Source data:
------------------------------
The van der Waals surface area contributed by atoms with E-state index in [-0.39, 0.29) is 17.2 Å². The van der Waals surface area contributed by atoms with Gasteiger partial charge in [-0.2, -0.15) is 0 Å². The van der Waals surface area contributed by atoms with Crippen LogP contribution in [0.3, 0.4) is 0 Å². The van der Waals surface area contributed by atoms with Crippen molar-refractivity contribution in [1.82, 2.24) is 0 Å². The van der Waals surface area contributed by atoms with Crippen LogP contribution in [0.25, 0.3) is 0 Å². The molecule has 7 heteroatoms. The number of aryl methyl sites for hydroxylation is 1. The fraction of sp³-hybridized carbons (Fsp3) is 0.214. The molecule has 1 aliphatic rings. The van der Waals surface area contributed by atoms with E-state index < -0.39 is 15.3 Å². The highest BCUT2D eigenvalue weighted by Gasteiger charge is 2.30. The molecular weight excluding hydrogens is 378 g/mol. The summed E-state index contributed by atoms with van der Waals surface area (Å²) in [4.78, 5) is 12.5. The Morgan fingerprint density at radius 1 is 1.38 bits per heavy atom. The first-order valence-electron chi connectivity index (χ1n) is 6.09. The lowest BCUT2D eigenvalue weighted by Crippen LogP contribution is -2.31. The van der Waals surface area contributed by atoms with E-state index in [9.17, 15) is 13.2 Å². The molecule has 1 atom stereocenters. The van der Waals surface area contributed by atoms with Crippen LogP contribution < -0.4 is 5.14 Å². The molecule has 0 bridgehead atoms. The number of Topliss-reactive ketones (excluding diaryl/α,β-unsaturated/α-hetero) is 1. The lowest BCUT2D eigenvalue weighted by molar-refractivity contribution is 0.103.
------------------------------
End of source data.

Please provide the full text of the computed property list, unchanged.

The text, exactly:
The van der Waals surface area contributed by atoms with E-state index in [-0.39, 0.29) is 17.2 Å². The van der Waals surface area contributed by atoms with Gasteiger partial charge in [-0.2, -0.15) is 0 Å². The van der Waals surface area contributed by atoms with Crippen LogP contribution in [0.3, 0.4) is 0 Å². The van der Waals surface area contributed by atoms with Crippen molar-refractivity contribution in [1.82, 2.24) is 0 Å². The van der Waals surface area contributed by atoms with Crippen LogP contribution in [0.25, 0.3) is 0 Å². The molecule has 7 heteroatoms. The number of aryl methyl sites for hydroxylation is 1. The fraction of sp³-hybridized carbons (Fsp3) is 0.214. The molecule has 1 aliphatic rings. The van der Waals surface area contributed by atoms with E-state index < -0.39 is 15.3 Å². The highest BCUT2D eigenvalue weighted by Gasteiger charge is 2.30. The molecular weight excluding hydrogens is 378 g/mol. The summed E-state index contributed by atoms with van der Waals surface area (Å²) in [4.78, 5) is 12.5. The Morgan fingerprint density at radius 1 is 1.38 bits per heavy atom. The first-order valence-electron chi connectivity index (χ1n) is 6.09. The lowest BCUT2D eigenvalue weighted by Crippen LogP contribution is -2.31. The van der Waals surface area contributed by atoms with E-state index in [9.17, 15) is 13.2 Å². The molecule has 1 atom stereocenters. The van der Waals surface area contributed by atoms with Crippen LogP contribution < -0.4 is 5.14 Å². The molecule has 0 bridgehead atoms. The number of Topliss-reactive ketones (excluding diaryl/α,β-unsaturated/α-hetero) is 1. The lowest BCUT2D eigenvalue weighted by molar-refractivity contribution is 0.103.